Thonie Hevron: "911, Do You Have An Emergency?"

Thonie Hevron

Born in San Francisco and raised as an Army brat, Thonie spent time in Germany, as well as army posts around the US. She lived in and attended school in Marin and college at Lone Mountain College in San Francisco. A writer since the age of ten, Thonie was detoured into law enforcement in 1973 on a dare. In the thirty years since, she has been a parking enforcement officer, dispatcher, community service officer, records supervisor, and communications training officer. She is an alumnus of San Rafael PD, Petaluma PD, Sonoma County Sheriff and Bishop PD. Newly retired from Rohnert Park Department of Public Safety Dispatch, Thonie is concentrating on her writing career: two crime novels completed, one in revision (the other in mothballs) and police and firefighter profile articles monthly for a local newspaper.

Thonie is married to a retired fire captain, Danny and currently lives in Northern California. Her outside interests include riding her senior citizen thoroughbred and raising a rambunctious Rottweiler puppy.

911: Busting the Myths

It drives me crazy when fiction novel, television, and movie characters use 911 incorrectly (for instance-the dispatcher dismisses a caller as a kook and doesn’t send help). The truth is usually more ordinary than portrayed but it still can be exciting. In the interest of writers’ accuracy, I was invited to explain 911 and how it applies.

For my reference, I reached out to 60 of my dispatcher friends and co-workers on Facebook. I sent an inquiry asking for media misrepresentations of 911 (9-1-1-never nine eleven) and dispatchers. I was surprised at the intensity of their responses.

Topping the list is a recent blunder. Did you see the first episode of the new series, “Trauma”? In the first scene, a paramedic–on his way to an emergency call-is “patched through” via dispatch, directly to the caller to give CPR instructions. First, there is no such thing as “patching through” from dispatch to a field unit. This was the most notable criticism from dispatchers about television and movies. “Patching through” is a common movie/TV term but in reality, it is impossible. Secondly, consider how unsafe it would be to have public safety personnel enroute to an emergency get on the phone and either answer questions or give directions to a person who could be hysterical, unable to perform, or any variation of levels of consciousness. Think about it: how much attention could a paramedic give to driving while responding code three and trying to explain CPR?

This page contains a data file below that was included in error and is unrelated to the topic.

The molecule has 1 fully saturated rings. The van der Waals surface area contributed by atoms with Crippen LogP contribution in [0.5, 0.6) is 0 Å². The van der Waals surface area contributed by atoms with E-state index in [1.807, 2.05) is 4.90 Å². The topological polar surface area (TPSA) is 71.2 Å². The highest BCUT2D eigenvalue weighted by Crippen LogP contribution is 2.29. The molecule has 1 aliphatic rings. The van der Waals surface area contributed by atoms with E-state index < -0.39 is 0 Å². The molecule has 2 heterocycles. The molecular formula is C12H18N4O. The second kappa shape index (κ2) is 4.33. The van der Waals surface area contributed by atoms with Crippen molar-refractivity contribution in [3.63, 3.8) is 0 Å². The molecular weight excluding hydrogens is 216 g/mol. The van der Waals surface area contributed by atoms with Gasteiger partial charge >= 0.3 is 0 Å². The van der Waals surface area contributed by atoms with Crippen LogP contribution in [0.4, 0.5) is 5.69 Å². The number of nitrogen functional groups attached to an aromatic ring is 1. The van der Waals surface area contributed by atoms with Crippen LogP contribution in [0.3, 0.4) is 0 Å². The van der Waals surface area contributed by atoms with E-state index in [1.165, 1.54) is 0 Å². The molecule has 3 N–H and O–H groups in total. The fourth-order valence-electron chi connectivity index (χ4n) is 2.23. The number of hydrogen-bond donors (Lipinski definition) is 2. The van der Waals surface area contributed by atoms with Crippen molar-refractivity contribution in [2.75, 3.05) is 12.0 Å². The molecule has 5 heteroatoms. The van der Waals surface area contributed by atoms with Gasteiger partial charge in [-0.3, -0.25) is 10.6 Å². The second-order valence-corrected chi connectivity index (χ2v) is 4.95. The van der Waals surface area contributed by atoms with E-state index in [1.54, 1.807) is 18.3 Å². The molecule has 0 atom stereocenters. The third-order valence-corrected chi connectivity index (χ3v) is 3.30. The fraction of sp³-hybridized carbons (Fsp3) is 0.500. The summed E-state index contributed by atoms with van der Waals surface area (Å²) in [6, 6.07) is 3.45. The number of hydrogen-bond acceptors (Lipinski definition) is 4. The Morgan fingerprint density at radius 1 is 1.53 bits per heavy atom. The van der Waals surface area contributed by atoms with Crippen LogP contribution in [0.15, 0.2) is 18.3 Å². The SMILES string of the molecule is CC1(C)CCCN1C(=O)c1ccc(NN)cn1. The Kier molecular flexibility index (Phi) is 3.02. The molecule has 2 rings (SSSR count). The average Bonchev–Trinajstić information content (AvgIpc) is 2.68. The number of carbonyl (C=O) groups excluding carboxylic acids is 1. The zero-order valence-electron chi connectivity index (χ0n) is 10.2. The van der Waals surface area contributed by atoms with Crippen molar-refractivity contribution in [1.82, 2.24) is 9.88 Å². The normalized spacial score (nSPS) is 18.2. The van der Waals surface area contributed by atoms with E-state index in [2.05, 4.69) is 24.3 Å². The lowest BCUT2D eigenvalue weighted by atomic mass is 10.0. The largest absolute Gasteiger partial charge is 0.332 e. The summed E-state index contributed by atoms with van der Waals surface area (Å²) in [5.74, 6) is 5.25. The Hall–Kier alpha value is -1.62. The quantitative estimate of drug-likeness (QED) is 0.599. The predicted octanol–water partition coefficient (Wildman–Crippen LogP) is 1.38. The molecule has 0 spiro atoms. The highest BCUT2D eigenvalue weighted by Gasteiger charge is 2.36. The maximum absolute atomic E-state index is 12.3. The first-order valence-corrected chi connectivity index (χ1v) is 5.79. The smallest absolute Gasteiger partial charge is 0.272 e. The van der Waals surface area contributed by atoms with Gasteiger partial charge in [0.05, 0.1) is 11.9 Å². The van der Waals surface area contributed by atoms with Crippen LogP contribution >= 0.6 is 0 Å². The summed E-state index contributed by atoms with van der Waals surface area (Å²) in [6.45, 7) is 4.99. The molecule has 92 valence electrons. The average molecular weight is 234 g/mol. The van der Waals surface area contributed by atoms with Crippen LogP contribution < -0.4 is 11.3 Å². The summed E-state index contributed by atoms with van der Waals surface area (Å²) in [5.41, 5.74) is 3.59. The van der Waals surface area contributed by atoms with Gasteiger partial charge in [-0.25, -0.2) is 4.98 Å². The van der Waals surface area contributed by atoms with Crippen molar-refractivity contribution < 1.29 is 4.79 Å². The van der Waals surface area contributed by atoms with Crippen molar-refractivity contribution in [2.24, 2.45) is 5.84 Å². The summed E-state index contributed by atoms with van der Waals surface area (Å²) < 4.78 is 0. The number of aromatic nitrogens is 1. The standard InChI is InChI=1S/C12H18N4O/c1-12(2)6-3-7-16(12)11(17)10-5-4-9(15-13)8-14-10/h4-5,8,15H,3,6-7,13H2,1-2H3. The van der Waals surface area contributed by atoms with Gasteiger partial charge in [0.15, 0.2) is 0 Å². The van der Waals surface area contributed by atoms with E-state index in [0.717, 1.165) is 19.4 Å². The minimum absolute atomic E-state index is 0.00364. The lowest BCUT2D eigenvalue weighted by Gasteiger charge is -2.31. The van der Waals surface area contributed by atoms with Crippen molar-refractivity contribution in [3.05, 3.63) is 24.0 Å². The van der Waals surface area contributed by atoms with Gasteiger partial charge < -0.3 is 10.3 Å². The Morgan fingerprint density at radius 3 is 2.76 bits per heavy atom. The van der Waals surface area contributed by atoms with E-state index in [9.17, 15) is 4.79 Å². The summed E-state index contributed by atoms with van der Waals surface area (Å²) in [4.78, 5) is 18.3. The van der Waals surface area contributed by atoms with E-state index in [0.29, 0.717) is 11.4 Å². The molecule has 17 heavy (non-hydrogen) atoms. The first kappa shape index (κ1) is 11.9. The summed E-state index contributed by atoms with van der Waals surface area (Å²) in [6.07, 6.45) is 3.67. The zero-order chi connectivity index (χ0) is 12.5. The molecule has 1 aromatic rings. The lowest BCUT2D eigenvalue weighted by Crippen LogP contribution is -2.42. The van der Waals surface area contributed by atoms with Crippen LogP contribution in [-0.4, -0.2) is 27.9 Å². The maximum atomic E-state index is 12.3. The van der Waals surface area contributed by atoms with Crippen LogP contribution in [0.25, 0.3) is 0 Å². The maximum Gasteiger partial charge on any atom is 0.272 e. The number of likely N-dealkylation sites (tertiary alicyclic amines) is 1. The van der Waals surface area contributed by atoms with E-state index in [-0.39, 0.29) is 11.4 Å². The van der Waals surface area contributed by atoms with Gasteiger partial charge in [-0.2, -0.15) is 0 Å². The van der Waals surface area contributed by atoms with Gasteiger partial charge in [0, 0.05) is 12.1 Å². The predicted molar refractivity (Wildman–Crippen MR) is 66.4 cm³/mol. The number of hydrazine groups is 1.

Here are a few other myths my co-workers suggested:

Call traces–the phone company does traces, not police agencies. Even if I have a suicidal caller on the phone, my partner has to call the phone company to get a trace started. Last time I did this, it took two hours to provide an address. Cell phones are not traceable yet. GPS and cell tower technology are used in lieu: latitude and longitude are provided on the 911 screen along with percentage estimate of accuracy. It follows that even if the latitude/longitude are correct, if the caller is in an apartment complex-well, you see the potential for problems locating a victim/patient. You also might note the possibilities for plot spikes. A building search would certainly amp up the tension! For cell biller information, we have to fax an emergent request to service carrier’s security department. There is no time limit on how fast they reply.